Appeals & Response Plans
- Tropical Cyclone Sagar - May 2018
- Ethiopia: Floods and Landslides - Apr 2018
- Ethiopia: Floods - Aug 2017
- Ethiopia: Measles Outbreak - May 2017
- East Africa: Armyworm Infestation - Mar 2017
- Ethiopia: Acute Watery Diarrhoea (AWD) Outbreak - May 2016
- Ethiopia: Floods - Apr 2016
- Ethiopia: Floods - Oct 2015
- Ethiopia: Drought - 2015-2018
- Ethiopia: Floods - Oct 2014
Most read reports
- UNICEF Ethiopia Humanitarian Situation Report #8 – Reporting Period: August 2018
- ‘Wind of hope’ blowing through Horn of Africa says UN chief, as Ethiopia and Eritrea sign historic peace accord
- Ethiopia Key Message Update, September 2018
- Humanitarian Action for Children 2018 - Ethiopia (Revised August 2018)
- Ethiopia: Some 1,786 Displaced Persons Return Home
How USAID is Preparing and Responding Globally
The current El Niño event is one of the strongest in recorded history. Droughts, floods, and other extreme weather exacerbated by El Niño are driving families from their homes, hurting people’s ability to earn an income, triggering food shortages, and threatening health and nutrition.
Natural disasters can quickly wipe out a community’s homes, crops, livestock, and businesses. In the aftermath, affected populations often need money—accessed through savings or loans—to rebuild their lives and livelihoods. In many disaster-prone countries, however, getting cash is not as easy as walking into a neighborhood bank. Around the world, low-income households and small business owners frequently cannot access regular banks. Rather, they rely on various types of microfinance providers, from local savings-and-credit groups to credit unions and cooperatives.
Yesterday at an event hosted by AEI and the Center for American Progress, USAID Administrator Raj Shah spoke about President Obama’s vision to end extreme poverty through innovation and partnership. His remarks mentioned an important corollary goal – the end of preventable child deaths. The first audience question commended the visionary Child Survival Call to Action held in Washington last year and asked about progress at country-level. Administrator Shah responded that the movement to end preventable child deaths is nothing short of extraordinary.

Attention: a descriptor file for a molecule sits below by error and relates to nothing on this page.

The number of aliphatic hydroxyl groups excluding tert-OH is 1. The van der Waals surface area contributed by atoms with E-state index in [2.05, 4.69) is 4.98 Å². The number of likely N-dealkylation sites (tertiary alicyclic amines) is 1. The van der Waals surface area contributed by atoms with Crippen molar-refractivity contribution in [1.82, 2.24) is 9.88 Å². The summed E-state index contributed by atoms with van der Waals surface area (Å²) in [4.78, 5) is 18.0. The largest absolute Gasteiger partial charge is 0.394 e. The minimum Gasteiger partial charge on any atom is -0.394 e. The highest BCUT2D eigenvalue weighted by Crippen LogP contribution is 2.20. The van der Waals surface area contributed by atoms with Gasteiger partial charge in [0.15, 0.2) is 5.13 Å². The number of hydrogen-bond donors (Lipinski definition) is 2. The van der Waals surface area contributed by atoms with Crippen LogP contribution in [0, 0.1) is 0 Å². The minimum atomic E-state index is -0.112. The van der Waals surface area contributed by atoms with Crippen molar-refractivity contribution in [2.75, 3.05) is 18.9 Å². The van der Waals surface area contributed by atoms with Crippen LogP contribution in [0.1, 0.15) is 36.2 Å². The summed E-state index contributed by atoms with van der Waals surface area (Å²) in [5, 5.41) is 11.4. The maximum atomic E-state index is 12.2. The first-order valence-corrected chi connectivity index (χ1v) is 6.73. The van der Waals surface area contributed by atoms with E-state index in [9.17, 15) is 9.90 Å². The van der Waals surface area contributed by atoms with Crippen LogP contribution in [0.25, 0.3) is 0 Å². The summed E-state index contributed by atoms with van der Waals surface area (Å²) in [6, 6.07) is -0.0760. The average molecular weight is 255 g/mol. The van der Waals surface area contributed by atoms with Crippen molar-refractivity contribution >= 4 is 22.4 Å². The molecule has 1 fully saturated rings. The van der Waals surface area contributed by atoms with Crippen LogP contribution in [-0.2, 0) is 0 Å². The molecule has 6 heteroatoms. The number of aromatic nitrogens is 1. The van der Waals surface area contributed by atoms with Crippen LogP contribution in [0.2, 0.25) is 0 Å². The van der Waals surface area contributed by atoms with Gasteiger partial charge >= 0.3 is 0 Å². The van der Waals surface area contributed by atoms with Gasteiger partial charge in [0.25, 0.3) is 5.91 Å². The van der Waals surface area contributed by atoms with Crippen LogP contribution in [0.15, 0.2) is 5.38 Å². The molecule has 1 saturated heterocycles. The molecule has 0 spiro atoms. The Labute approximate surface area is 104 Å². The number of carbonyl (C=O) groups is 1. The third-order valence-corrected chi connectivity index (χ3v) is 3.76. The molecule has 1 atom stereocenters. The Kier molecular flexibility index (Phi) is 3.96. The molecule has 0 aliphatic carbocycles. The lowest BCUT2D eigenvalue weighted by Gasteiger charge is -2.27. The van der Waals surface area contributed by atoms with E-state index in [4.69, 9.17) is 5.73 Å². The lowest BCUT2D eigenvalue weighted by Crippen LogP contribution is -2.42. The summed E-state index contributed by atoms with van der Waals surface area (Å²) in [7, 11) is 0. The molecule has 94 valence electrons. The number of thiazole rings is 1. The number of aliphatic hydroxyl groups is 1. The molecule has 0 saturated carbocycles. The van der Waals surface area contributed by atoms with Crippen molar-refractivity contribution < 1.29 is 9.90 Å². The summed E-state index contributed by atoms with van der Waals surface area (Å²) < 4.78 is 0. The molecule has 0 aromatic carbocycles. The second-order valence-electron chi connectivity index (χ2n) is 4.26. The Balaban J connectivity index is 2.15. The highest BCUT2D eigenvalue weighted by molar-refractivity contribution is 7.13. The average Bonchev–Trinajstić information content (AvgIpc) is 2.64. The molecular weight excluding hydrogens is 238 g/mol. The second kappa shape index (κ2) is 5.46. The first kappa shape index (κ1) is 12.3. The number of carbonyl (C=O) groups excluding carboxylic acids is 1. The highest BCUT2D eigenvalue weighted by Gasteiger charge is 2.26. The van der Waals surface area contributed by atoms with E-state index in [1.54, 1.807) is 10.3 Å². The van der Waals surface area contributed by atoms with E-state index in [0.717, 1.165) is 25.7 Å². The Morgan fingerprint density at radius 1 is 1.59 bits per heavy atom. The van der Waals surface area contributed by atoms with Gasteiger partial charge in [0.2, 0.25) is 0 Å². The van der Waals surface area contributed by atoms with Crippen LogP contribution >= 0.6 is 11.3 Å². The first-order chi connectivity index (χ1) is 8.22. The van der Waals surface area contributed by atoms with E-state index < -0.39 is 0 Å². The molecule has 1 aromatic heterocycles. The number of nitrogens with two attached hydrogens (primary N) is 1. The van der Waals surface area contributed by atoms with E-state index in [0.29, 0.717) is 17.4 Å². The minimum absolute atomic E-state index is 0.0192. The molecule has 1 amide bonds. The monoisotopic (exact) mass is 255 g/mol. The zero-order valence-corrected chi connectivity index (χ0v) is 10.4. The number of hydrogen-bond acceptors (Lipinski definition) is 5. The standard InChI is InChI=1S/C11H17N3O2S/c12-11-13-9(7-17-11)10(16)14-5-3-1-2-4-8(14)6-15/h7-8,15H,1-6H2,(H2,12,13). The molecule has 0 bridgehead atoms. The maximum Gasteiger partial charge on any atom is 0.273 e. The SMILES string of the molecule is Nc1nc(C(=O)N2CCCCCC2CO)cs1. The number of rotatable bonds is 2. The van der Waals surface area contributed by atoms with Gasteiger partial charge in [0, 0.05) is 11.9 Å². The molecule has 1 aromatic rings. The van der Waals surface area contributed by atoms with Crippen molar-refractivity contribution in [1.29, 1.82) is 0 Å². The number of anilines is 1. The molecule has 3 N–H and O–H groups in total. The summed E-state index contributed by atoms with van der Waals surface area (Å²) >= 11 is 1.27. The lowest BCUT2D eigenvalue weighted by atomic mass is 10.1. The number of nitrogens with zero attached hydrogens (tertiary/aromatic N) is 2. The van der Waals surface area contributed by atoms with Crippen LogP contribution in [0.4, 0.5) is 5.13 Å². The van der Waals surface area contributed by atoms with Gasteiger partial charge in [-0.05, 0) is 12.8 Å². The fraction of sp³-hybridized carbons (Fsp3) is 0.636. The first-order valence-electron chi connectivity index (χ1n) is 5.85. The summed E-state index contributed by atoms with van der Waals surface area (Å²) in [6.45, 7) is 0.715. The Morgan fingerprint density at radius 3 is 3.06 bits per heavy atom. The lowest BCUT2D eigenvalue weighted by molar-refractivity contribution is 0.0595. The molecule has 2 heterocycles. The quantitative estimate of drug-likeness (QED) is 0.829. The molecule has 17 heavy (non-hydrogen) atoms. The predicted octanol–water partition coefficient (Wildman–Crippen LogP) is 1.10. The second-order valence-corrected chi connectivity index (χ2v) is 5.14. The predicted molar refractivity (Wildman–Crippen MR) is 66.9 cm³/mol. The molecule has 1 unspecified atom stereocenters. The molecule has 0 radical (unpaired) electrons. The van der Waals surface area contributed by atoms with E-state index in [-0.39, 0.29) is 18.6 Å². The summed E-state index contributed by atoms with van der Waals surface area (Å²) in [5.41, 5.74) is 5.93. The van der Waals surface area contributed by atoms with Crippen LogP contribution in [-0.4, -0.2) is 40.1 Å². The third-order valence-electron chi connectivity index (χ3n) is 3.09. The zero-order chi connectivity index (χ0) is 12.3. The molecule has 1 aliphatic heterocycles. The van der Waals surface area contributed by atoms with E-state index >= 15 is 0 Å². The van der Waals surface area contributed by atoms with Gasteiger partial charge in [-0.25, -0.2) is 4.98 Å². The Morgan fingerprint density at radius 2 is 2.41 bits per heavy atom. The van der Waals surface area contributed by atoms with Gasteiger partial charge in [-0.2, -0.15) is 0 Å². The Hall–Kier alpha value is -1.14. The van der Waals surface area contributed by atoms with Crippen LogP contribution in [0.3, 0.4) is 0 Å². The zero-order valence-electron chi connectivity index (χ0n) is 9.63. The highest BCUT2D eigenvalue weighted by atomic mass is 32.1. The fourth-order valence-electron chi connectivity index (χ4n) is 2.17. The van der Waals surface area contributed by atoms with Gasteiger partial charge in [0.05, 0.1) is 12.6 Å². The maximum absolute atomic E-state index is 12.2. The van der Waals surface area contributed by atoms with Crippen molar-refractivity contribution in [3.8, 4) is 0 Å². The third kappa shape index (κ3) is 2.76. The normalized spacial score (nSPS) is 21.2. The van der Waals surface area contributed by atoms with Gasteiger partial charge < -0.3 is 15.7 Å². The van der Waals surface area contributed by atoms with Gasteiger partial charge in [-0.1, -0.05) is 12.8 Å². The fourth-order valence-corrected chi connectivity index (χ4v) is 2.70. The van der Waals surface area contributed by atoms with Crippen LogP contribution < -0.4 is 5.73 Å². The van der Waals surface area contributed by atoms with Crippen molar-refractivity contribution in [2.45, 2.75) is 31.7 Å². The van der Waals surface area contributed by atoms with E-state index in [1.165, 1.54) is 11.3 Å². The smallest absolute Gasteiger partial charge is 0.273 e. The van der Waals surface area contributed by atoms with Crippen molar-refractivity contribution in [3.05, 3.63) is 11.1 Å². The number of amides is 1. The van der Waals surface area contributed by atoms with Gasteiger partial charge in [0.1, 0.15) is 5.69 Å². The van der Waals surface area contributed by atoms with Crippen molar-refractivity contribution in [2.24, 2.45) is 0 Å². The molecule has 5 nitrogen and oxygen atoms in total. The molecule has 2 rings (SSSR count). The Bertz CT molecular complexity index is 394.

In the last 20 years, the world has saved more than 50 million children’s lives and reduced maternal mortality by one-third. These accomplishments have been the result of good science, good management, bipartisan political support, the engagement of USAID and many other U.S. Government agencies, and the participation of faith-based organizations, civil society, and the private sector.
WASHINGTON, D.C. - Today, the U.S. Agency for International Development (USAID) commemorates World Water Day. USAID's mission is a water secure future, free from water borne disease, where food is available and affordable and populations are less vulnerable to the risks of a changing planet.
Mr. Chairman, thank you for the opportunity to join you again, this time to share with you an overview of USAID's strategy to combat hunger among children of the world. Here at the table with me are the true experts in that field, but I am glad to represent the experts at U.S. Agency for International Development (USAID) who partner with the experts in these great organizations around the world.
Across the world some 10.8 million children under five years of age die every year. Most of these deaths are preventable and almost all occur in poor countries.
CPC Statement on El Niño